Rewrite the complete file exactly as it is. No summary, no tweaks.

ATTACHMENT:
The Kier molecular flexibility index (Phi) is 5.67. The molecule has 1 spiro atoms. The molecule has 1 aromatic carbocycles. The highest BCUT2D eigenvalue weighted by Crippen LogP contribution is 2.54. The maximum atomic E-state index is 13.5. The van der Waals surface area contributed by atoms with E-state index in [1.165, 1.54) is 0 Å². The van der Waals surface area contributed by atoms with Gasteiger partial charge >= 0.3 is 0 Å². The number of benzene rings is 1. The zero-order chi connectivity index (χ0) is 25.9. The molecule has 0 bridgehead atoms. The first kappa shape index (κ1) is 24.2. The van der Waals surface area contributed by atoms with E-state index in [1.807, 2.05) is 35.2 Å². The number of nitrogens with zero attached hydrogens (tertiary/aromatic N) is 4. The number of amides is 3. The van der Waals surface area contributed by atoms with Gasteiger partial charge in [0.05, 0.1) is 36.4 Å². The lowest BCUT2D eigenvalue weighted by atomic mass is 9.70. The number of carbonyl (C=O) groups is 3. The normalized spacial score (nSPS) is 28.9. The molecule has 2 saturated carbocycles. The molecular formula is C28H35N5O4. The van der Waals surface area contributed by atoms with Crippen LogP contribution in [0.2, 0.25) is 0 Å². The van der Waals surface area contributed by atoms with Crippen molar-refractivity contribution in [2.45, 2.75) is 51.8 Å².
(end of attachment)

The Kier molecular flexibility index (Phi) is 5.67. The molecule has 1 spiro atoms. The molecule has 1 aromatic carbocycles. The highest BCUT2D eigenvalue weighted by Crippen LogP contribution is 2.54. The maximum atomic E-state index is 13.5. The van der Waals surface area contributed by atoms with E-state index in [1.165, 1.54) is 0 Å². The van der Waals surface area contributed by atoms with Gasteiger partial charge >= 0.3 is 0 Å². The number of benzene rings is 1. The zero-order chi connectivity index (χ0) is 25.9. The molecule has 0 bridgehead atoms. The first kappa shape index (κ1) is 24.2. The van der Waals surface area contributed by atoms with E-state index in [1.807, 2.05) is 35.2 Å². The number of nitrogens with zero attached hydrogens (tertiary/aromatic N) is 4. The number of amides is 3. The van der Waals surface area contributed by atoms with Gasteiger partial charge in [0.05, 0.1) is 36.4 Å². The lowest BCUT2D eigenvalue weighted by atomic mass is 9.70. The number of carbonyl (C=O) groups is 3. The normalized spacial score (nSPS) is 28.9. The molecule has 2 saturated carbocycles. The molecular formula is C28H35N5O4. The van der Waals surface area contributed by atoms with Crippen LogP contribution in [0.2, 0.25) is 0 Å². The van der Waals surface area contributed by atoms with Crippen molar-refractivity contribution in [2.45, 2.75) is 51.8 Å².